2. Unit services

3. What families do for themselves and others


Goal of these systems

GOAL OF THESE SYSTEMS

1. Prevent problems

2. Quickly solve problems which do arise

3. Help families improve their ability to

function in future deployments


Deployment and the military family colonel alice tarpley chief consultant to the surgeon general for clinical socia

FAMILY SUPPORT CENTERS

  • Information & Referral

  • Relocation Assistance

  • Employment Assistance

  • Volunteer Assistance

  • Financial Assistance

  • Family Life Skills

  • Transition Assistance

  • Individual and Family Readiness


Family support centers cont d

FAMILY SUPPORT CENTERS (cont’d)

SPECIFIC PROGRAMS OFFERED BY FSCs IN SUPPORT OF INDIVIDUAL AND FAMILY READINESS INCLUDE:

  • Classes to address preparing for deployments, coping with deployments, and reunion

  • Sponsorship of waiting spouses groups

  • Assistance with morale calls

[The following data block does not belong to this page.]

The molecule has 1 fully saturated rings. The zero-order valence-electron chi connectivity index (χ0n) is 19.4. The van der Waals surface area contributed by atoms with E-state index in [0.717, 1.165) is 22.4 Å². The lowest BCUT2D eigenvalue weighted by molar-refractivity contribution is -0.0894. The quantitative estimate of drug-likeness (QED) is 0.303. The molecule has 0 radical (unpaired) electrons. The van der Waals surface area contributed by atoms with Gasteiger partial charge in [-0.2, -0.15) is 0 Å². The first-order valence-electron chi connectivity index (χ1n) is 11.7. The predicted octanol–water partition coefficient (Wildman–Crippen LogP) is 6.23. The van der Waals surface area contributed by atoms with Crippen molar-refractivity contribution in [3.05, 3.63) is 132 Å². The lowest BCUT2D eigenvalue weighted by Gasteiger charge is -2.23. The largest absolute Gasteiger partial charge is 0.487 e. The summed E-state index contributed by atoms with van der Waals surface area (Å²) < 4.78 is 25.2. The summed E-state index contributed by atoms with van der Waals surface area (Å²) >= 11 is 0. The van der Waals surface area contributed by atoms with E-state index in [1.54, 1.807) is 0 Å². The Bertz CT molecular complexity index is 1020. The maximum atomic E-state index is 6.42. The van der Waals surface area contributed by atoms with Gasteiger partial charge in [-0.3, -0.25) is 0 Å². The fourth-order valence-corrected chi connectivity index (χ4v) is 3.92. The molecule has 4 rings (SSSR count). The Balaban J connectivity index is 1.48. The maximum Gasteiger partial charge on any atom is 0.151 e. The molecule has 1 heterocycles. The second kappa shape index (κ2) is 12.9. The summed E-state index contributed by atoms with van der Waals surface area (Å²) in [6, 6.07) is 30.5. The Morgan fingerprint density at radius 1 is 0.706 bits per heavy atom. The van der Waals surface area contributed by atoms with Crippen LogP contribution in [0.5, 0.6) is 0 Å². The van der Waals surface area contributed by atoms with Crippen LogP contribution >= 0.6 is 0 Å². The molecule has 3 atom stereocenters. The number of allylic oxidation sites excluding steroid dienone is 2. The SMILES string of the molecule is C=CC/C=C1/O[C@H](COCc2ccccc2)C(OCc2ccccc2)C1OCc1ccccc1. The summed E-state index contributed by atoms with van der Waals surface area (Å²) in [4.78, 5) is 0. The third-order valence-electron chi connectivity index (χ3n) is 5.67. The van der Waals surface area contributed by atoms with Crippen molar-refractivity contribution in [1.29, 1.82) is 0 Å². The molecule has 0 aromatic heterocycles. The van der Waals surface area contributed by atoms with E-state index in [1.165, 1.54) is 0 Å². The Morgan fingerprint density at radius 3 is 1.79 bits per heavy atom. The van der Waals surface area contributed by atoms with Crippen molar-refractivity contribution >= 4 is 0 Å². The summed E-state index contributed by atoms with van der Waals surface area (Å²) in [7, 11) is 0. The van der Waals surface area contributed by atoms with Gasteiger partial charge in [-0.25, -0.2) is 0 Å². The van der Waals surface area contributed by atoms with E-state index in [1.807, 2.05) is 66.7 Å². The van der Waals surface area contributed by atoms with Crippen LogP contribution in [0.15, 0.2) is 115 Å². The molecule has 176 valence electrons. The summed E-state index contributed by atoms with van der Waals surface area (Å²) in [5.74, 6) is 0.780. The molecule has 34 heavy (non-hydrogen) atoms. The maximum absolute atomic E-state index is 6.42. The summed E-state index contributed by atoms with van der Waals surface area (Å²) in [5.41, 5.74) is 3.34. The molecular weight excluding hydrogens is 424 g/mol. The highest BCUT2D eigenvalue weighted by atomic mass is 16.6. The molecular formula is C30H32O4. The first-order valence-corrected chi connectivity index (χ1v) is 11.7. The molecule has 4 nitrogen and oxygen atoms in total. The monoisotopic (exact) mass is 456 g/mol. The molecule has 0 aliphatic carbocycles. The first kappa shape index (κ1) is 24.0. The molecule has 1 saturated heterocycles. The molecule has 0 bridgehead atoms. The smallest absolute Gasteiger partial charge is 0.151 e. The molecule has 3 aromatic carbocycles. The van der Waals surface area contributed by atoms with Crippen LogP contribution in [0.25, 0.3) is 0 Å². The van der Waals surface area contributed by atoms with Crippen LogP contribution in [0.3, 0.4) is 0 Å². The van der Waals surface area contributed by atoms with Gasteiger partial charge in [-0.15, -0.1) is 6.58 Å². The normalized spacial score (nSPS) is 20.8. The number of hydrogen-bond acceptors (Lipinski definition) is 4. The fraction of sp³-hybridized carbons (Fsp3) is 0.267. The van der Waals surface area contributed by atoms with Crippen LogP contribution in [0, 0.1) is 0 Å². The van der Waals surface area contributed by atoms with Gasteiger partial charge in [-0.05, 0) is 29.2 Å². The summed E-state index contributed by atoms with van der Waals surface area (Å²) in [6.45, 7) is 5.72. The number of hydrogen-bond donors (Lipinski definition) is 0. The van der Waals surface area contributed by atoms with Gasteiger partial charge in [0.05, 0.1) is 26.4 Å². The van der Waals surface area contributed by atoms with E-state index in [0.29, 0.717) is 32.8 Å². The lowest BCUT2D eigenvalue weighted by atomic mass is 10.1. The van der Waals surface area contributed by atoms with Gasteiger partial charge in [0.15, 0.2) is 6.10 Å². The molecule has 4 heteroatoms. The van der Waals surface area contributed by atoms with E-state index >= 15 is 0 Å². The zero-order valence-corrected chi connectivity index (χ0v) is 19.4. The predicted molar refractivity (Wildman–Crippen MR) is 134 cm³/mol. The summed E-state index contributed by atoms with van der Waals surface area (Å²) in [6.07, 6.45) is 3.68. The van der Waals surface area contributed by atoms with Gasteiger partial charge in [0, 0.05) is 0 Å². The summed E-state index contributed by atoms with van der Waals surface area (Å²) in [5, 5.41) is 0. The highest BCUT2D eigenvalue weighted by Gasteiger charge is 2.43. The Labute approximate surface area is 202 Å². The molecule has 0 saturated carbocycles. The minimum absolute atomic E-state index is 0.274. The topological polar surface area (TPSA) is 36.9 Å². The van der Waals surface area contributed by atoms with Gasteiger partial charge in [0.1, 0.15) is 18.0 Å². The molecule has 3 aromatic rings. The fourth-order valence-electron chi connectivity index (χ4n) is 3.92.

Family support centers cont d1

FAMILY SUPPORT CENTERS (cont’d)

  • Collection and follow-up on requests made in mobility processing line (e.g. calls to spouses, helping spouses arrange transportation)

  • Coordination of installation efforts to support members and families

  • Assistance in resolving crisis situations


Deployment and the military family colonel alice tarpley chief consultant to the surgeon general for clinical socia

CHILD CARE AND YOUTH PROGRAMS

  • Child development services program includes 690 child development services at 424 locations

    • Capacity for over 69,000 spaces for children age 6-12 weeks through 12 years

  • Over 11,000 family day care homes at installations throughout DoD

  • Offer resource and referral programs for additional care